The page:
Universities have a moral responsibility to manage the public research funding they receive conscientiously and in the best interest of the welfare of the public. However, universities are handing over their findings without ensuring they will be used to make medicines that remain affordable and accessible to the public who funded the research in the first place.
To help universities remedy this, and to ensure public return of public investment, UAEM has developed a policy framework that universities can implement into their licensing policies to improve their responsible knowledge stewardship through socially responsible licensing.
UAEM students around the world have been organizing for access to medicines by changing university policy since 2001.
A major win for student organizing in 2022!
In 2018 upon learning that the exorbitant price of Xtandi, a prostate cancer drug developed on the UCLA campus, would not be accessible domestically or globally to some of those who would need it most, UAEM students from the University of California, Los Angeles (UCLA) began organizing. And finally in 2022, after years of campaigning we could announce that we won!
The students pressured the university to introduce new guidelines for ensuring access to all new medicines. You can read the latest here even follow some of the campaigning in the upcoming documentary called "White Coat Rebels".
However, these guidelines were not applied retrospectively to Xtandi, the drug that mobilized UCLA students in the first place. Read the latest in this op-ed by a UAEM UCLA student in the Daily Bruin. In January 2022, UAEM joined the petitions to grant march-in rights on patents on Xtandi. We are asking that HHS urgently hold a public hearing to provide the supporters and the opponents of using the march-in authority an opportunity to present evidence in support of their positions. Prostate cancer has the widest racial disparities of any cancer. In the U.S., Black men have twice the prostate cancer mortality and 60% greater incidence than White men. If the HHS were to decide not to grant march-in rights on Xtandi, this decision would disproportionately impact the health of Black men in the U.S., further exacerbating disparities in health outcomes.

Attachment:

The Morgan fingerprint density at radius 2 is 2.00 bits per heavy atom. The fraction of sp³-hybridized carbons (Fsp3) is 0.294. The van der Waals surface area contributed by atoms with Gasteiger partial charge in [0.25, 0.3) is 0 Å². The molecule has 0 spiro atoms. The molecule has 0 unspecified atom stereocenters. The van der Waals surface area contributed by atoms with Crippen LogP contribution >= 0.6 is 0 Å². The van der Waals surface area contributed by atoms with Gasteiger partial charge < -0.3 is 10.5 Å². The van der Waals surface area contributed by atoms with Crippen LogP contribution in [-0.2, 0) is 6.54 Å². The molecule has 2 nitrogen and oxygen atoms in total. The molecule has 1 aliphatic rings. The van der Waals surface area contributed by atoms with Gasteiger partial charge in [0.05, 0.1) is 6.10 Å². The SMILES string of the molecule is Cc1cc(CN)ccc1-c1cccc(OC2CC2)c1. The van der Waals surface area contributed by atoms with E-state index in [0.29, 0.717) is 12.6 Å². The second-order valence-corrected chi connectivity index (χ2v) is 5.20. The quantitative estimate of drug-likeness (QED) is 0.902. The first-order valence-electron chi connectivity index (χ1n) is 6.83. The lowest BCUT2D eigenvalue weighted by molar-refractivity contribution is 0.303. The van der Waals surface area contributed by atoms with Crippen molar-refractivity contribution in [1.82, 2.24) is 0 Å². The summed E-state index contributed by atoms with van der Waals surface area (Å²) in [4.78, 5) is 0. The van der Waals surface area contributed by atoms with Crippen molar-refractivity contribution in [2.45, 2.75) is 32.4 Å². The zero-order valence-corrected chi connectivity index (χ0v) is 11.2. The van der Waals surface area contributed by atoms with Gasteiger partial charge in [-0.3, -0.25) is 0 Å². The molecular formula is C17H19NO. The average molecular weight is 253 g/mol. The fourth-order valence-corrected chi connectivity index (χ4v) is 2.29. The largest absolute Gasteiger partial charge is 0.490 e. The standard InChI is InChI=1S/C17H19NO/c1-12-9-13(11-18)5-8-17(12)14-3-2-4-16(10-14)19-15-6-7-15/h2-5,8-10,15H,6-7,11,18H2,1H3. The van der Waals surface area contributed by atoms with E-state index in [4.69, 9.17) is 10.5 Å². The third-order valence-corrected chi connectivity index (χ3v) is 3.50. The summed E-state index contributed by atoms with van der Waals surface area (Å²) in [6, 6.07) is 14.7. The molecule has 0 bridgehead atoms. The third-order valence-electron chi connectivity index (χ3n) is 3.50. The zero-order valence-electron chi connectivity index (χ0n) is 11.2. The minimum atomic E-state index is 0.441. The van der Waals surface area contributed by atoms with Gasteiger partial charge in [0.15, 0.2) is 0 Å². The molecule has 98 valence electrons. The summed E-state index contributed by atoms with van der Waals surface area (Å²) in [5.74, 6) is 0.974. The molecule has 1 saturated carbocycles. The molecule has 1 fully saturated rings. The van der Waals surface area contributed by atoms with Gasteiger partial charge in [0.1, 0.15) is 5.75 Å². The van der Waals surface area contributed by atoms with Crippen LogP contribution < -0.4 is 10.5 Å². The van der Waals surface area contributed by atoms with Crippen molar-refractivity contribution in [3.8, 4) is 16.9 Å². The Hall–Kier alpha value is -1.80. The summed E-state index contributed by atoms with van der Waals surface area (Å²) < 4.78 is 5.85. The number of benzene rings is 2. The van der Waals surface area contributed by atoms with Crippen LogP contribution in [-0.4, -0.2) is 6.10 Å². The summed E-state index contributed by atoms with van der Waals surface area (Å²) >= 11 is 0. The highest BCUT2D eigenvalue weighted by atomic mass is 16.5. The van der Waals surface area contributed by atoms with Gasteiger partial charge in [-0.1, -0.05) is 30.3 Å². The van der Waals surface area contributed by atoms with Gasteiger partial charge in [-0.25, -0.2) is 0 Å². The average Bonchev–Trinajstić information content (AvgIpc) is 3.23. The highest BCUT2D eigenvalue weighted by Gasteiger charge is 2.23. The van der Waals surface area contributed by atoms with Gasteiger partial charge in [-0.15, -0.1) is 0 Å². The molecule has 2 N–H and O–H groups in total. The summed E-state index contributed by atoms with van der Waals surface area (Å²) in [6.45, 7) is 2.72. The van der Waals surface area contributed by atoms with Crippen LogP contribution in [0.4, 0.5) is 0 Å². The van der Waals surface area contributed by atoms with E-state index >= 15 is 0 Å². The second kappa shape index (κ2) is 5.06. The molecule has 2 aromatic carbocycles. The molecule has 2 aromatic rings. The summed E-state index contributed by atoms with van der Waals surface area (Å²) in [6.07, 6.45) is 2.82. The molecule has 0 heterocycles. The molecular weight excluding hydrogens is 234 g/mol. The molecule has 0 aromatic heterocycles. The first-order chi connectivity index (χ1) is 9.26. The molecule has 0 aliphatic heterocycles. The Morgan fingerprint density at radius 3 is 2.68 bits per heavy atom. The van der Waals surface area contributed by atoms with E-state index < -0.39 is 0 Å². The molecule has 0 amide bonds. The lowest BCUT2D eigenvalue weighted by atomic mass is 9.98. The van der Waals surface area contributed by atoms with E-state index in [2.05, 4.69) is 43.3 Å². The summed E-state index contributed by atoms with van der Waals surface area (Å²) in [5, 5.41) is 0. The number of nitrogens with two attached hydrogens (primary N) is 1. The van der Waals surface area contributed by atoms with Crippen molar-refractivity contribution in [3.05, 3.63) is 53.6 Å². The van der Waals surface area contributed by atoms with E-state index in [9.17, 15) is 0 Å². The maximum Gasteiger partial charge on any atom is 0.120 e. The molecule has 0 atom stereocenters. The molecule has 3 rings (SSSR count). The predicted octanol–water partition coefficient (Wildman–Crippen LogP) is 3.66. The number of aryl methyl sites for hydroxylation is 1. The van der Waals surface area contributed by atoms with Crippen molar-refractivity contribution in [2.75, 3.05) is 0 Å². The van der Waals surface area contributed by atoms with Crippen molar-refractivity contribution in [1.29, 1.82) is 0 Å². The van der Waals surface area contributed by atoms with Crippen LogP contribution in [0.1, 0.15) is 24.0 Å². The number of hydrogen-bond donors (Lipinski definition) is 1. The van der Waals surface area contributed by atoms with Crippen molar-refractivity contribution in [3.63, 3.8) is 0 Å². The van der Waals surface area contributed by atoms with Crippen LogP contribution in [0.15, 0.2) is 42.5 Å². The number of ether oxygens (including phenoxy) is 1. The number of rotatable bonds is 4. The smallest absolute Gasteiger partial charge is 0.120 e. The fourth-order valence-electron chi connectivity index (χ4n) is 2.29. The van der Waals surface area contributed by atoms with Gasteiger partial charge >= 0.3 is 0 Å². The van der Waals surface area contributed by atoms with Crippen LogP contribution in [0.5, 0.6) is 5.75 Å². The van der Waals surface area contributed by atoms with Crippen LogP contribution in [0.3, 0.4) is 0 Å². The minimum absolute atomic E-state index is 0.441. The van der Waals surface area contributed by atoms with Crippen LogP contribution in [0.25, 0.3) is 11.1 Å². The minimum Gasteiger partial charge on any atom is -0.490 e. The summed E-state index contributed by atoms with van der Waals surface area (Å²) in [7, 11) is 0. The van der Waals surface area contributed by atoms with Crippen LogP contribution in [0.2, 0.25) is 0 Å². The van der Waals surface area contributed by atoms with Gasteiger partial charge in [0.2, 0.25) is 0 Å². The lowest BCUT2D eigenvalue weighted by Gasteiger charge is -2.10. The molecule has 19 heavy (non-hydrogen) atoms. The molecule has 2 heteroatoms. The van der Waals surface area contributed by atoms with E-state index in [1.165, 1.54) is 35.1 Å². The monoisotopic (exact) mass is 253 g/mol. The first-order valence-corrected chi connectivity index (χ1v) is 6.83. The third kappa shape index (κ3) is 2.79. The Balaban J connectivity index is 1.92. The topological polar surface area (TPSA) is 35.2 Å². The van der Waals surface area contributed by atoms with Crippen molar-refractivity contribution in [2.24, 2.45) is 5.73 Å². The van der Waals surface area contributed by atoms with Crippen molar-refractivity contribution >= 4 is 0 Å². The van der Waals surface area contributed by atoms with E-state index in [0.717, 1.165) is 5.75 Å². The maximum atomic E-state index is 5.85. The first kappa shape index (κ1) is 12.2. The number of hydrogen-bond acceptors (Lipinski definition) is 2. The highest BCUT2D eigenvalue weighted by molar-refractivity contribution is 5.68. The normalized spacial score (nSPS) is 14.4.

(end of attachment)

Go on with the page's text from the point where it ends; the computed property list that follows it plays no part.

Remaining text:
UAEM also took the extraordinary step of asking the Secretary of HHS Xavier Becerra and Dr Lawrence A. Tabak, the Acting Director, to recuse the NIH's top technology transfer official, Mark Rohrbaugh, from having any decision-making role in response to the 2022 march-in petition due to his close relationships with lobbyists who work to weaken public interest safeguards under the Bayh-Dole Act.
On May 2, 2022, the UAEM North America team sent a letter to Ron Klain, White House Chief of Staff. The letter requests assurance that White House officials with financial conflicts of interest recuse themselves from the review of the petition asking the government to march-in and exercise other rights to the life-saving prostate cancer drug Xtandi (enzalutamide) originally developed with funds from the National Institutes of Health (NIH) and Department of Defense (DOD) at the University of California, Los Angeles (UCLA). Read the full text here.